Blog Eight

It was our last day in Cairo, and we weren’t sure what to do. Neither of us especially like monuments, and we felt we had seen everything we wanted to. I suggested that we had a short drive, out of the city, to the hills we could see in the distance. There was a church, so we looked on Google maps, found a location that looked interesting, and booked a driver. It turned out to be one of our best excursions.

The church we were aiming for was called St. Simon the Tanner (or ‘the cave church’). On the way we drove through the Zabbaleen district, and this was amazing.

The Zabbaleen are the people who collect and sort out all the rubbish from the city; 80% is recycled. As we drove up the steep narrow street through the Zabbaleen district, we saw the people working. There were lorries and trucks and hand-pulled carts arriving with rubbish loaded high, stacked in huge sacks. The road was slow, often jammed while a lorry unloaded, tuktuks and cars edging round them. The rubbish was everywhere—carried on heads, balanced on vehicles, stacked on the roofs of the houses. Flies and smells are part of life here. The rubbish is then sorted—sacks neatly folded, plastics tied together—everything made tidy ready for sale to the recycling companies.

We passed several small shops and roadside stalls. One woman was selling packets of flatbread, and had a box of fluffy yellow chicks. I guess that chickens eat the food waste too. I have read that the Zabbaleen keep pigs, feed them on the organic waste, and sell the pork to tourist hotels. But we didn’t see any, and I have also read that during the swine flu epidemic—even though there were no cases in Cairo—all the pigs had to be culled. So I don’t know whether they are still there or not. I only saw the chicks, and some cows sleeping in a room under a house. (But I don’t think cows eat anything but vegetables.)

The people looked busy, and whilst they were clearly not rich, neither did they look desperately poor. They were clean, and well-nourished, it wasn’t a sad place, it was just busy. These people provide a vastly important service to the city, and I hope they are valued.

We drove through a barrier, and everything changed. The bustle of the streets became a smooth wide road, and instead of rubbish-laden trucks inching past each other, there were coaches of school children. We had arrived at the church complex.

The church of St. Simon the Tanner is relatively modern, with picnic areas and washrooms and signs. We followed the pathway down, under the wall, to an auditorium built into a huge cave. It was pretty, decorated with carved scenes from Bible stories, and the light limestone gave it all an airy feel. It seats 17,000 people—I expect an outdoor church is rather nice to attend. Unfortunately, alongside the Bible stories are several myths and claimed miracles; religion and superstition seem to have got muddled together.

Pretty place though.

On the way home, we stopped at the Citadel. I’m not too keen on monuments, and I much preferred the real-life-chaos of the Zabbaleen district, though the main mosque was spectacular. (And as I have said before, I think the design of mosques would be more likely to point you towards God and prayer than the highly ornate churches.)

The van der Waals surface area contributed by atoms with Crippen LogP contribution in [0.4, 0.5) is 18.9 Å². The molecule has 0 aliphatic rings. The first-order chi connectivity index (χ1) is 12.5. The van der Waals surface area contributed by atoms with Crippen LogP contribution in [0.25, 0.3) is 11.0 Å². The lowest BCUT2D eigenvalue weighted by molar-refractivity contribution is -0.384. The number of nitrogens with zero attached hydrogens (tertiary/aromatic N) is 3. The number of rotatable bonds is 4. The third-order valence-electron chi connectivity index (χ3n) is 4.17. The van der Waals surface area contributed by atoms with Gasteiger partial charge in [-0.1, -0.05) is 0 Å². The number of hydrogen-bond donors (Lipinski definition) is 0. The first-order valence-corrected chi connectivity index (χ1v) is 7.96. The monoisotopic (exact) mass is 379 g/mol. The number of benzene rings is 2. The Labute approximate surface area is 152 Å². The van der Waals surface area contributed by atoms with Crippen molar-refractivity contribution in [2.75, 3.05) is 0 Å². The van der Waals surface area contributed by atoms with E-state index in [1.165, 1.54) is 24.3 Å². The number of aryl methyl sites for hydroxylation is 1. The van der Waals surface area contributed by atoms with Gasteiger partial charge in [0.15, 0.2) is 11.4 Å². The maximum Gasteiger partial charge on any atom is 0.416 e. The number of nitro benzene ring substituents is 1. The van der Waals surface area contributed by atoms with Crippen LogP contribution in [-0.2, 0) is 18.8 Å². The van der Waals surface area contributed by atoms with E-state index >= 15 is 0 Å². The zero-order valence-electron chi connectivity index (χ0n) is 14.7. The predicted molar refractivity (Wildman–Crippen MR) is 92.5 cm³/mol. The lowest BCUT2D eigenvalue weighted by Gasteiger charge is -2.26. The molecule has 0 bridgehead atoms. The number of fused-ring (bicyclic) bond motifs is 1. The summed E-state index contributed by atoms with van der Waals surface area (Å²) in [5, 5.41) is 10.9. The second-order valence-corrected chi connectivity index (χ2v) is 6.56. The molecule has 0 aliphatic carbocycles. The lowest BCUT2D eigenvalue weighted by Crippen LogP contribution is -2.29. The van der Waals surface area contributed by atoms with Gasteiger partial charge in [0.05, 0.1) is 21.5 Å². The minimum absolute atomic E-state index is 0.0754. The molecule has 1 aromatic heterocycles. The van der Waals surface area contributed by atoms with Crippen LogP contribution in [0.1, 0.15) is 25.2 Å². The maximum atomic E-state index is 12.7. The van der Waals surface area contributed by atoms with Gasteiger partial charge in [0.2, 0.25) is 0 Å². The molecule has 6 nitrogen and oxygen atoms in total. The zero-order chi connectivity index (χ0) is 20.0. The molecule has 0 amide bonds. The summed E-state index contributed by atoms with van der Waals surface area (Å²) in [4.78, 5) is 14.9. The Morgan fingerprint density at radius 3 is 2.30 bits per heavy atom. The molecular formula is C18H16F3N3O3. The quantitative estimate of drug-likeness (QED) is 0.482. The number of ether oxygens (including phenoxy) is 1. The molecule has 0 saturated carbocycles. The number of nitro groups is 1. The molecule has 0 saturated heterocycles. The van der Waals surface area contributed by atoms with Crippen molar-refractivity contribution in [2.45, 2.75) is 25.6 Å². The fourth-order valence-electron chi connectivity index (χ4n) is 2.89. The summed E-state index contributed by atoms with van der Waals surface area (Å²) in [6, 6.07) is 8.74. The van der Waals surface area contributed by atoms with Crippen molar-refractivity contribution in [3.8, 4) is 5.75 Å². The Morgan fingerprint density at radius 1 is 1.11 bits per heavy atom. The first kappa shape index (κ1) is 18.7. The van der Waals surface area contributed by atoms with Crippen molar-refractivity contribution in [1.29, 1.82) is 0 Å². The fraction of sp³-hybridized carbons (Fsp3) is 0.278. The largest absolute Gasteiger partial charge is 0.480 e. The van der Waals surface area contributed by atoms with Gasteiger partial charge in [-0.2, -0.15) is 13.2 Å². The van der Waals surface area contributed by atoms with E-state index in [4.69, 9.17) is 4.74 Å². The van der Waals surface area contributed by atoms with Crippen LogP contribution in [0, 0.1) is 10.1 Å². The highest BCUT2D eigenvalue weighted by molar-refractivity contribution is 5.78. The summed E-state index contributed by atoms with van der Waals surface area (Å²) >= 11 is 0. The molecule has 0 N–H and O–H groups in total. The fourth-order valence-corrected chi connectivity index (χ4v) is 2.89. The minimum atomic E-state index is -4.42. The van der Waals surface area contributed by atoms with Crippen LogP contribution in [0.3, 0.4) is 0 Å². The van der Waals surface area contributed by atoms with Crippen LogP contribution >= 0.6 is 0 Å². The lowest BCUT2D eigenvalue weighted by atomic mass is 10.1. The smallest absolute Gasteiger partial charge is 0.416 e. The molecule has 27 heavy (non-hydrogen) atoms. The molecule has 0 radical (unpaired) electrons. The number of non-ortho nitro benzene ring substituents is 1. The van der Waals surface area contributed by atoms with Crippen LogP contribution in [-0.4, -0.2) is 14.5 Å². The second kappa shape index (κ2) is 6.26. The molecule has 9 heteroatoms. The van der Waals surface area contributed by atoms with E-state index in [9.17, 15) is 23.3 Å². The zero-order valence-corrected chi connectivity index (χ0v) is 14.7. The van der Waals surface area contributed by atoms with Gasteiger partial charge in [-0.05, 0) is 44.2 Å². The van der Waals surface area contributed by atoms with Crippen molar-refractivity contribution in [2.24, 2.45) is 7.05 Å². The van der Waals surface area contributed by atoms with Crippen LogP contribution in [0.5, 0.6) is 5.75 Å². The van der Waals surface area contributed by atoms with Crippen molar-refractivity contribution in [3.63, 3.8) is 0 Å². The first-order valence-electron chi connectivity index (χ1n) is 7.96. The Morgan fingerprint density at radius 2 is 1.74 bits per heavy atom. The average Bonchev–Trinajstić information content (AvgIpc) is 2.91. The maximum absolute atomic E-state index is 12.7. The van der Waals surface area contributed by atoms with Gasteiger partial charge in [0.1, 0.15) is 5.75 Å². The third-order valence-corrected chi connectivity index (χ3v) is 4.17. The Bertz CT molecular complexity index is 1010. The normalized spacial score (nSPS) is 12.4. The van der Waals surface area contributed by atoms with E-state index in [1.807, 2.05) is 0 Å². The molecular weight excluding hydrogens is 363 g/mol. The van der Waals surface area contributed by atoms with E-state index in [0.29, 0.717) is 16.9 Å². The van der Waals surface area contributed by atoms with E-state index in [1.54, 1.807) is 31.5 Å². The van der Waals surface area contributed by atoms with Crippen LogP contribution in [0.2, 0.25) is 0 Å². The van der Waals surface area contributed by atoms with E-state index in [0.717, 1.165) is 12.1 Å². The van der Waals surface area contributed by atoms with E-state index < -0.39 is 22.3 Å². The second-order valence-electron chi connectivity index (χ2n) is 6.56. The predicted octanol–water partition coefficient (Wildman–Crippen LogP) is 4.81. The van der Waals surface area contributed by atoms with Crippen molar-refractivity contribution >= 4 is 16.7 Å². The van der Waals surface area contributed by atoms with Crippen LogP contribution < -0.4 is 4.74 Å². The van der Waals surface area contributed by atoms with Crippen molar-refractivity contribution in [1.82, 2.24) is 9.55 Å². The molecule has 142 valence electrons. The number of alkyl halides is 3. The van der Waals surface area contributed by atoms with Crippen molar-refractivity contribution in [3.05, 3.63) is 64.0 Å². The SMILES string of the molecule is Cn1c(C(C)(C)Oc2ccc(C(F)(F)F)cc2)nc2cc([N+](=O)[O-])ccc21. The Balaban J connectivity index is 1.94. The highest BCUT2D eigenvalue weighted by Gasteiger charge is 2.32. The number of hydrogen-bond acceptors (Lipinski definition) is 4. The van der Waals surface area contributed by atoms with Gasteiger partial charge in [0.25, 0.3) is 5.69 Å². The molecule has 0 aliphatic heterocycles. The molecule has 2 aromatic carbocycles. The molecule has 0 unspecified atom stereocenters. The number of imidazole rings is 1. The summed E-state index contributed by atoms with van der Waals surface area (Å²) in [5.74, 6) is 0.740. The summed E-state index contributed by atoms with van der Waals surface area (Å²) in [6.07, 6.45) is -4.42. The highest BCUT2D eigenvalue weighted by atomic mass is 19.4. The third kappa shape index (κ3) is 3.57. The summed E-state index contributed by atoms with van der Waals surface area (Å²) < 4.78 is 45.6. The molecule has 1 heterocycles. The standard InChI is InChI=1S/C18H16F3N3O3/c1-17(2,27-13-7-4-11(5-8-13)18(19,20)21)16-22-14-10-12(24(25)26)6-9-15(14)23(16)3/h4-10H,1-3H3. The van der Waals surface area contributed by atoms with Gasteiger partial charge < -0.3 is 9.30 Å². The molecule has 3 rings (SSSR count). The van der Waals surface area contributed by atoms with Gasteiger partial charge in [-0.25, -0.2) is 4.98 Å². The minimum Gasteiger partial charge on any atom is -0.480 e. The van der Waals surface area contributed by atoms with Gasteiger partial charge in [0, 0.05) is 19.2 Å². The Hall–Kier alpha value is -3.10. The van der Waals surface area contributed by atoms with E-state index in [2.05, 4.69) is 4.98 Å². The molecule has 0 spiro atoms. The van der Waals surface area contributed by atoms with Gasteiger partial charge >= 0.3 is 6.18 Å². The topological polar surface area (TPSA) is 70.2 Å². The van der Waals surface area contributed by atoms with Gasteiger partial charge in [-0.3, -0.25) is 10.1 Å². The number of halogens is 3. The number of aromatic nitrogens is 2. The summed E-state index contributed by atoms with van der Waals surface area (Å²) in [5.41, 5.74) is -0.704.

It was a good last day in Cairo, and we returned to our room to pack, then sat on the balcony and watched the mesmerising traffic below. I have loved Egypt. One day, I hope to return. Thanks for sharing my trip.

I hope you have a lovely day. Take care.
Love, Anne x

Thanks for reading.
anneethompson.com
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Cairo, Egypt. Blog Seven.


Memphis and the Red Pyramid

We wanted to visit an agricultural area, and the Red Pyramid because it looked as if it was in the desert rather than sandwiched between cities. Husband negotiated a car without a guide, because we wanted to plan our own route. This took some nifty negotiation, but he managed it.

When the car arrived, there was further negotiation about the route. The driver (who had 42 years experience as a tour guide—a sentence I heard a few times that day!) was insistent that it was much better to drive to the Saqqara area of pyramids, and look at those first. Then, if we wanted he could drive us to the Red Pyramid, and after that if we still had energy we could drive to Memphis (which had a small museum).

The driver spoke only to Husband during this negotiation, which I was very happy with. Male dominance is a thing in Egypt, but to be honest it rather suits me. The men are comfortable in their superiority and therefore only address other men. I don’t much like being spoken to by random men in the street, so was happy for all the touts to confront Husband. The women have a sort of secret understanding between themselves, so as I made eye-contact with women, they would smile, and nod, and I felt great unity with them. Mostly, I liked it. Being underestimated is usually a good thing I find.

Husband politely (because everything is polite in Egypt) insisted that we would first visit Memphis. We knew that Google maps showed this as an agricultural area, so we chose a small museum within Memphis as our destination. I suspect the driver had a planned route, that would take us to various places on the way where we could spend money and he would receive a percentage, and we rather ruined that. I didn’t feel guilty.

The museum at Mit Rahina was wonderful—my favourite museum so far (and Egypt has done very well with having non-pompous museums). The drive there was exactly what we hoped, and we drove beside a canal from the Nile, on a small road passing date palms, and sugar beet, and buffalo and goats. They were digging the silt from the river, and putting on the fields to fertilise them. We passed mosques and villages, hump-backed cows led by a man on a donkey, a camel under a load of branches, children playing, white egrets perched in trees above the water.